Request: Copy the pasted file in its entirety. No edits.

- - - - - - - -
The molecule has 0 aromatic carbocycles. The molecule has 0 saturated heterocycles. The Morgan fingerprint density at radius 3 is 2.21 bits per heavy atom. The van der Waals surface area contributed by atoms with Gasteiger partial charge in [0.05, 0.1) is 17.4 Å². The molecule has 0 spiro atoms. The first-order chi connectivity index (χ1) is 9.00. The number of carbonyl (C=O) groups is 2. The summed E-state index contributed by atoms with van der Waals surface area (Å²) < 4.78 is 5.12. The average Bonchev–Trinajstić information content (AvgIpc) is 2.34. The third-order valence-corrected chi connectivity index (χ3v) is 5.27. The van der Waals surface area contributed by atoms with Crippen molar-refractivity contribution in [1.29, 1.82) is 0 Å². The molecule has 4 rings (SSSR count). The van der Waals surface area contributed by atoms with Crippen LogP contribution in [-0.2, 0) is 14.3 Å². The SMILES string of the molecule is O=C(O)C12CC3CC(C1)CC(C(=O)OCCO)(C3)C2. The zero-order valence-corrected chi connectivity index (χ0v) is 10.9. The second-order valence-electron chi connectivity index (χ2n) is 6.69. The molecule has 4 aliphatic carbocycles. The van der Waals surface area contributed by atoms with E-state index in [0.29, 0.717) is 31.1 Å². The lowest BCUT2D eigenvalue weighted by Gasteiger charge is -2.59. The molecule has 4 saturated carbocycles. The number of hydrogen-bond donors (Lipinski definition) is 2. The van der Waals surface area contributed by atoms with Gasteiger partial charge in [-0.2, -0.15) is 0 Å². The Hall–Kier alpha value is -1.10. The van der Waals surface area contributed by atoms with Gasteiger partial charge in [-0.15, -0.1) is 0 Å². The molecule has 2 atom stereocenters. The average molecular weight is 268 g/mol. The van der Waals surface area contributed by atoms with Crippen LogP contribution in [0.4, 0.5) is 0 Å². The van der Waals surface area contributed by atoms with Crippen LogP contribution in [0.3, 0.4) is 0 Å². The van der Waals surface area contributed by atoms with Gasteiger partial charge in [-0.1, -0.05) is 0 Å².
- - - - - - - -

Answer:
The molecule has 0 aromatic carbocycles. The molecule has 0 saturated heterocycles. The Morgan fingerprint density at radius 3 is 2.21 bits per heavy atom. The van der Waals surface area contributed by atoms with Gasteiger partial charge in [0.05, 0.1) is 17.4 Å². The molecule has 0 spiro atoms. The first-order chi connectivity index (χ1) is 9.00. The number of carbonyl (C=O) groups is 2. The summed E-state index contributed by atoms with van der Waals surface area (Å²) < 4.78 is 5.12. The average Bonchev–Trinajstić information content (AvgIpc) is 2.34. The third-order valence-corrected chi connectivity index (χ3v) is 5.27. The van der Waals surface area contributed by atoms with Crippen molar-refractivity contribution in [1.29, 1.82) is 0 Å². The molecule has 4 rings (SSSR count). The van der Waals surface area contributed by atoms with Crippen LogP contribution in [-0.2, 0) is 14.3 Å². The SMILES string of the molecule is O=C(O)C12CC3CC(C1)CC(C(=O)OCCO)(C3)C2. The zero-order valence-corrected chi connectivity index (χ0v) is 10.9. The second-order valence-electron chi connectivity index (χ2n) is 6.69. The molecule has 4 aliphatic carbocycles. The van der Waals surface area contributed by atoms with E-state index in [0.29, 0.717) is 31.1 Å². The lowest BCUT2D eigenvalue weighted by Gasteiger charge is -2.59. The molecule has 4 saturated carbocycles. The number of hydrogen-bond donors (Lipinski definition) is 2. The van der Waals surface area contributed by atoms with Gasteiger partial charge in [-0.2, -0.15) is 0 Å². The Hall–Kier alpha value is -1.10. The van der Waals surface area contributed by atoms with Gasteiger partial charge in [-0.15, -0.1) is 0 Å². The molecule has 2 atom stereocenters. The average molecular weight is 268 g/mol. The van der Waals surface area contributed by atoms with Crippen LogP contribution in [0.4, 0.5) is 0 Å². The van der Waals surface area contributed by atoms with Crippen LogP contribution in [0.3, 0.4) is 0 Å². The van der Waals surface area contributed by atoms with Gasteiger partial charge in [-0.1, -0.05) is 0 Å².